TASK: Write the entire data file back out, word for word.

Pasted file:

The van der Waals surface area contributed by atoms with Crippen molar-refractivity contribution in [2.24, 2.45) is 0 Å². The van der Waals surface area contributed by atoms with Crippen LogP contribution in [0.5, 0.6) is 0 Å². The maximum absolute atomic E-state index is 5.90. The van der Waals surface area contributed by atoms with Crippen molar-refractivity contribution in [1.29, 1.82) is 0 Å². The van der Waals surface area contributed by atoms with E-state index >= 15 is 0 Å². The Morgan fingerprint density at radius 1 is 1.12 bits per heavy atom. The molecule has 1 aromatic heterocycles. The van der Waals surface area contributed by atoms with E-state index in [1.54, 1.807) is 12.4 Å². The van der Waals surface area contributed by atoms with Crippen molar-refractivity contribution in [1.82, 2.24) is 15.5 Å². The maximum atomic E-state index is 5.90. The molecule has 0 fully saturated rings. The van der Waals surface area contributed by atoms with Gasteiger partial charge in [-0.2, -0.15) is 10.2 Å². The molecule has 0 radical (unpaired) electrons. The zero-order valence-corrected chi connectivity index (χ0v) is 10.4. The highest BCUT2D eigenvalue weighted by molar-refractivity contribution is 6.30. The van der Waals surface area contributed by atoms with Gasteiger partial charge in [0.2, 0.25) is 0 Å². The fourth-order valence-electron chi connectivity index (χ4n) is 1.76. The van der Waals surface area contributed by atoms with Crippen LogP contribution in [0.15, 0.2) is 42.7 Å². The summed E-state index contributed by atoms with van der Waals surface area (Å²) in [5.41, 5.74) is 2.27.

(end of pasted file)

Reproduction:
The van der Waals surface area contributed by atoms with Crippen molar-refractivity contribution in [2.24, 2.45) is 0 Å². The van der Waals surface area contributed by atoms with Crippen LogP contribution in [0.5, 0.6) is 0 Å². The maximum absolute atomic E-state index is 5.90. The van der Waals surface area contributed by atoms with Crippen molar-refractivity contribution in [1.29, 1.82) is 0 Å². The van der Waals surface area contributed by atoms with E-state index >= 15 is 0 Å². The Morgan fingerprint density at radius 1 is 1.12 bits per heavy atom. The molecule has 1 aromatic heterocycles. The van der Waals surface area contributed by atoms with E-state index in [1.54, 1.807) is 12.4 Å². The van der Waals surface area contributed by atoms with Crippen molar-refractivity contribution in [1.82, 2.24) is 15.5 Å². The maximum atomic E-state index is 5.90. The molecule has 0 fully saturated rings. The van der Waals surface area contributed by atoms with Gasteiger partial charge in [-0.2, -0.15) is 10.2 Å². The molecule has 0 radical (unpaired) electrons. The zero-order valence-corrected chi connectivity index (χ0v) is 10.4. The highest BCUT2D eigenvalue weighted by molar-refractivity contribution is 6.30. The van der Waals surface area contributed by atoms with Gasteiger partial charge in [0.2, 0.25) is 0 Å². The fourth-order valence-electron chi connectivity index (χ4n) is 1.76. The van der Waals surface area contributed by atoms with Crippen LogP contribution in [0.15, 0.2) is 42.7 Å². The summed E-state index contributed by atoms with van der Waals surface area (Å²) in [5.41, 5.74) is 2.27.